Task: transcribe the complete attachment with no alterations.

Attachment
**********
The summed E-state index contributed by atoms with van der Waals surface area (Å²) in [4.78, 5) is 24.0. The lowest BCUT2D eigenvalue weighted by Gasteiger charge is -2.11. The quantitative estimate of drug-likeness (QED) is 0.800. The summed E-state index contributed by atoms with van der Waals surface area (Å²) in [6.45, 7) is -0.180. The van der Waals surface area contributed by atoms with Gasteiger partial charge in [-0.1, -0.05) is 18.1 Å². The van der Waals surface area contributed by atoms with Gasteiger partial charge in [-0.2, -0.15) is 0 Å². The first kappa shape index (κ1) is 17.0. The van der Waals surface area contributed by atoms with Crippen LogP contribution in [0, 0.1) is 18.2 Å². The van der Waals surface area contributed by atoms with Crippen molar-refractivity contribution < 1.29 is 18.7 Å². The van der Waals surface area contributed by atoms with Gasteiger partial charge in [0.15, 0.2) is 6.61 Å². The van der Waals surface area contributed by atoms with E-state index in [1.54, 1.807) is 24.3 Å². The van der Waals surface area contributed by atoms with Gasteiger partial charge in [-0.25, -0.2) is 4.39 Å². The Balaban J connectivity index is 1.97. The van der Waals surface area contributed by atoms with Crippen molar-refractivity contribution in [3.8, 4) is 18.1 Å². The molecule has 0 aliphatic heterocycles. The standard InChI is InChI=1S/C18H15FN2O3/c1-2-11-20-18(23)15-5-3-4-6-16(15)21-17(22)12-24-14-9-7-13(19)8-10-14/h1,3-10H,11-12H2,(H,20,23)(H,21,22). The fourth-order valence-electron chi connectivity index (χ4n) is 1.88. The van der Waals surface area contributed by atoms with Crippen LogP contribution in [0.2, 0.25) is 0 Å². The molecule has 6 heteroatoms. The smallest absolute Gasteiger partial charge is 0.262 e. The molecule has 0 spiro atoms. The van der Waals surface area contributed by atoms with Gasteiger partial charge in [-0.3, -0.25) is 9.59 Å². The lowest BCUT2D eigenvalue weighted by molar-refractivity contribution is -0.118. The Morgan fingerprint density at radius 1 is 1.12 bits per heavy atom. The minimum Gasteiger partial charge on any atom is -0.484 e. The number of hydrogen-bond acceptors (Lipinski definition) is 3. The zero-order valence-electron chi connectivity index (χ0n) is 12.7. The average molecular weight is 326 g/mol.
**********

The summed E-state index contributed by atoms with van der Waals surface area (Å²) in [4.78, 5) is 24.0. The lowest BCUT2D eigenvalue weighted by Gasteiger charge is -2.11. The quantitative estimate of drug-likeness (QED) is 0.800. The summed E-state index contributed by atoms with van der Waals surface area (Å²) in [6.45, 7) is -0.180. The van der Waals surface area contributed by atoms with Gasteiger partial charge in [-0.1, -0.05) is 18.1 Å². The van der Waals surface area contributed by atoms with Gasteiger partial charge in [-0.2, -0.15) is 0 Å². The first kappa shape index (κ1) is 17.0. The van der Waals surface area contributed by atoms with Crippen LogP contribution in [0, 0.1) is 18.2 Å². The van der Waals surface area contributed by atoms with Crippen molar-refractivity contribution < 1.29 is 18.7 Å². The van der Waals surface area contributed by atoms with Gasteiger partial charge in [0.15, 0.2) is 6.61 Å². The van der Waals surface area contributed by atoms with E-state index in [1.54, 1.807) is 24.3 Å². The van der Waals surface area contributed by atoms with Gasteiger partial charge in [-0.25, -0.2) is 4.39 Å². The Balaban J connectivity index is 1.97. The van der Waals surface area contributed by atoms with Crippen molar-refractivity contribution in [3.8, 4) is 18.1 Å². The molecule has 0 aliphatic heterocycles. The standard InChI is InChI=1S/C18H15FN2O3/c1-2-11-20-18(23)15-5-3-4-6-16(15)21-17(22)12-24-14-9-7-13(19)8-10-14/h1,3-10H,11-12H2,(H,20,23)(H,21,22). The fourth-order valence-electron chi connectivity index (χ4n) is 1.88. The van der Waals surface area contributed by atoms with Crippen LogP contribution in [0.2, 0.25) is 0 Å². The molecule has 6 heteroatoms. The smallest absolute Gasteiger partial charge is 0.262 e. The molecule has 0 spiro atoms. The van der Waals surface area contributed by atoms with Gasteiger partial charge in [-0.3, -0.25) is 9.59 Å². The lowest BCUT2D eigenvalue weighted by molar-refractivity contribution is -0.118. The Morgan fingerprint density at radius 1 is 1.12 bits per heavy atom. The minimum Gasteiger partial charge on any atom is -0.484 e. The number of hydrogen-bond acceptors (Lipinski definition) is 3. The zero-order valence-electron chi connectivity index (χ0n) is 12.7. The average molecular weight is 326 g/mol.